Incredible, I seem to have extricated myself from one of the most dominant issues that impregnate the Xicano ens: immigration.

I don’t know why, exactly, we xicanos entangle ourselves so much with immigration. Immigration as phenomena to live the everyday, to give rise to consciousness, that thing you do when you wake up in the mornings, to create a drive to live is astounding in us. I suppose that we are so wrapped in it as children that slowly the fabric becomes the very meaningful existence of the sunrise in our daily lives. Immigration gives us sorrow, a fighting chance, happiness, excitement and a stake in that America that so often we portray as a foreign agent in our political discourse.

I feel nothing for immigration. This disinterest for the very issues that feeds much thought in Xicano narrative in the US is all but bygone. I first noticed this a few years ago but until now it has managed to manifest itself as formulated thought. It all came to light because I found myself surprised at an article that appeared in Svenska Dagbladet on how illegal immigration has saved an all gringo (pure and unstained from xicano culture one would guess) town due to the influx of illegal immigration. I’ve complained before about the skewed view this newspaper gives of illegal immigration in the US but to little or none effect, my thoughts have gone the way of disregarded thought, by the turn of a head, by unexpressed critic like ‘rubbish’ and so on.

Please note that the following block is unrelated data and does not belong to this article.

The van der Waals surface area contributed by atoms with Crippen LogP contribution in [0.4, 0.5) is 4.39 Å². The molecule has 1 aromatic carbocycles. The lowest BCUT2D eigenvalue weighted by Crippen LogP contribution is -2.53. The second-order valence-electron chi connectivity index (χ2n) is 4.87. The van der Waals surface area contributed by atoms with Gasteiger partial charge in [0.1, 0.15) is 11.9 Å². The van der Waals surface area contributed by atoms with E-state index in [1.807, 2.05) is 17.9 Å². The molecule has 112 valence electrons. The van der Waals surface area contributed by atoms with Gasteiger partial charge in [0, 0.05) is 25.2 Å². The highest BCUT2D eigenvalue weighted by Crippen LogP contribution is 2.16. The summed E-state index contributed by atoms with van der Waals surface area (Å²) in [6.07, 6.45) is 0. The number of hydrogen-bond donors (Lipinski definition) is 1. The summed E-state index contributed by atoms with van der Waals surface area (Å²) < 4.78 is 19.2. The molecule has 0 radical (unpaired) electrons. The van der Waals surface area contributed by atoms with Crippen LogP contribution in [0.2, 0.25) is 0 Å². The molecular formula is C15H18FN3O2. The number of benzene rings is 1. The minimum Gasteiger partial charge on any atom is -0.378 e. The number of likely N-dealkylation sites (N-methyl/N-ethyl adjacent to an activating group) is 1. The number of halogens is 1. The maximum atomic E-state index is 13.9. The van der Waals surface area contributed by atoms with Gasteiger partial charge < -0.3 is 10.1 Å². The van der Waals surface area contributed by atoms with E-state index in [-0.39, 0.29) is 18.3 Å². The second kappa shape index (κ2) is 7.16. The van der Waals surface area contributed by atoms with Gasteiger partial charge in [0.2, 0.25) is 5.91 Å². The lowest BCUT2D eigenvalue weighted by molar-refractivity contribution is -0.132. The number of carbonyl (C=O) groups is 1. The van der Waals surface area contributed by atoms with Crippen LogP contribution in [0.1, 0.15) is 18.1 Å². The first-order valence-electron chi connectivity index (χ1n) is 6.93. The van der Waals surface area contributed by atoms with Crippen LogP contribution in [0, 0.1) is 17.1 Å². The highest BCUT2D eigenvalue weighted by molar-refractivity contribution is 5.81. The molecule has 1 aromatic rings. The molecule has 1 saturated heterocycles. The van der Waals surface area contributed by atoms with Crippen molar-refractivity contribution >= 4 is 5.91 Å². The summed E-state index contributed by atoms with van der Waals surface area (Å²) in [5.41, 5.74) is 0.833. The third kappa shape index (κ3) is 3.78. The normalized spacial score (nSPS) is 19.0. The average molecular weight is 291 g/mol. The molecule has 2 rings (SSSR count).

One seldom sees an article explaining the phenomena or the causes of immigration in the Nordic press but rather one hears through the Swedish language the ailing and wailing of the American conservative outcry (a phenomena that started out in the middle of the 80’s) that mexicans are running over the USA. Perhaps that is to change

I guess that is what most riles a decent xicano about pochos. They seem to be able to have superseded this intrinsic drive and are as aloof as gringo can be. We hate that. We don’t like that. Yet here I am, away, the umbilical cord of immigration cut. I feel nothing and as if disfranchised from my community I must now seek my path. I sound like Geronimo, I know.

Luckily for me xicanismo liveth not only out of immigration.